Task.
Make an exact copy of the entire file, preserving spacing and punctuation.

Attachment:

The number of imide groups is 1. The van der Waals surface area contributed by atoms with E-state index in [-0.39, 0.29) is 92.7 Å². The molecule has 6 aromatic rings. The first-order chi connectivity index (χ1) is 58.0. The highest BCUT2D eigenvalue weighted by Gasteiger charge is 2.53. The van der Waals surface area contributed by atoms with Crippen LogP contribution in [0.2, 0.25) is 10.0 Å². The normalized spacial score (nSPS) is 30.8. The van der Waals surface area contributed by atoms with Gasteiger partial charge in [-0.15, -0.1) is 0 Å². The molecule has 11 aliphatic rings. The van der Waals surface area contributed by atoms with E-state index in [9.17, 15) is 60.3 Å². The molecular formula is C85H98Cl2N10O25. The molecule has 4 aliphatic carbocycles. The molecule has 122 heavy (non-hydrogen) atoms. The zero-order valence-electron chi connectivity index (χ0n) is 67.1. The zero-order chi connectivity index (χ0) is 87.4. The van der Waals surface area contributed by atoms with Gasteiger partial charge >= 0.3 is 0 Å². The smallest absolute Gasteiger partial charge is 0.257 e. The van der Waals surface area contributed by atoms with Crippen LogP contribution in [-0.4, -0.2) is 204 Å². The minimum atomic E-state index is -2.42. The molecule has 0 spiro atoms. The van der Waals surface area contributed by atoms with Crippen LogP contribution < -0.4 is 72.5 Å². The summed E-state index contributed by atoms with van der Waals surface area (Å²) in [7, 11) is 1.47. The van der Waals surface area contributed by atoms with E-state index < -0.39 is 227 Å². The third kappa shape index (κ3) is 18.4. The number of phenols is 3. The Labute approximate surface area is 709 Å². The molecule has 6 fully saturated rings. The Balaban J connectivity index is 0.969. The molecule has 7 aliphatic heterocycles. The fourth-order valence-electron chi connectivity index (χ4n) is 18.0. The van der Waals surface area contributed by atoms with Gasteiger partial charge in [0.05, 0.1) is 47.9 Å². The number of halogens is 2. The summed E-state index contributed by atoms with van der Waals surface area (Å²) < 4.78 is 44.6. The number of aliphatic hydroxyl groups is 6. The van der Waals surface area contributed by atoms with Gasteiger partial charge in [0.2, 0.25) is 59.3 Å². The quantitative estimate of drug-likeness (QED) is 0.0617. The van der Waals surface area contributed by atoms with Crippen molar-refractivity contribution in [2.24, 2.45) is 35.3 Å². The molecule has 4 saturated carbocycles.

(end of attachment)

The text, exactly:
The number of imide groups is 1. The van der Waals surface area contributed by atoms with E-state index in [-0.39, 0.29) is 92.7 Å². The molecule has 6 aromatic rings. The first-order chi connectivity index (χ1) is 58.0. The highest BCUT2D eigenvalue weighted by Gasteiger charge is 2.53. The van der Waals surface area contributed by atoms with Crippen LogP contribution in [0.2, 0.25) is 10.0 Å². The normalized spacial score (nSPS) is 30.8. The van der Waals surface area contributed by atoms with Gasteiger partial charge in [-0.15, -0.1) is 0 Å². The molecule has 11 aliphatic rings. The van der Waals surface area contributed by atoms with E-state index in [9.17, 15) is 60.3 Å². The molecular formula is C85H98Cl2N10O25. The molecule has 4 aliphatic carbocycles. The molecule has 122 heavy (non-hydrogen) atoms. The zero-order valence-electron chi connectivity index (χ0n) is 67.1. The zero-order chi connectivity index (χ0) is 87.4. The van der Waals surface area contributed by atoms with Gasteiger partial charge >= 0.3 is 0 Å². The smallest absolute Gasteiger partial charge is 0.257 e. The van der Waals surface area contributed by atoms with Crippen LogP contribution in [-0.4, -0.2) is 204 Å². The minimum atomic E-state index is -2.42. The molecule has 0 spiro atoms. The van der Waals surface area contributed by atoms with Crippen LogP contribution < -0.4 is 72.5 Å². The summed E-state index contributed by atoms with van der Waals surface area (Å²) in [7, 11) is 1.47. The van der Waals surface area contributed by atoms with E-state index < -0.39 is 227 Å². The third kappa shape index (κ3) is 18.4. The number of phenols is 3. The Labute approximate surface area is 709 Å². The molecule has 6 fully saturated rings. The Balaban J connectivity index is 0.969. The molecule has 7 aliphatic heterocycles. The fourth-order valence-electron chi connectivity index (χ4n) is 18.0. The van der Waals surface area contributed by atoms with Gasteiger partial charge in [0.05, 0.1) is 47.9 Å². The number of halogens is 2. The summed E-state index contributed by atoms with van der Waals surface area (Å²) < 4.78 is 44.6. The number of aliphatic hydroxyl groups is 6. The van der Waals surface area contributed by atoms with Gasteiger partial charge in [0.2, 0.25) is 59.3 Å². The quantitative estimate of drug-likeness (QED) is 0.0617. The van der Waals surface area contributed by atoms with Crippen molar-refractivity contribution in [2.24, 2.45) is 35.3 Å². The molecule has 4 saturated carbocycles.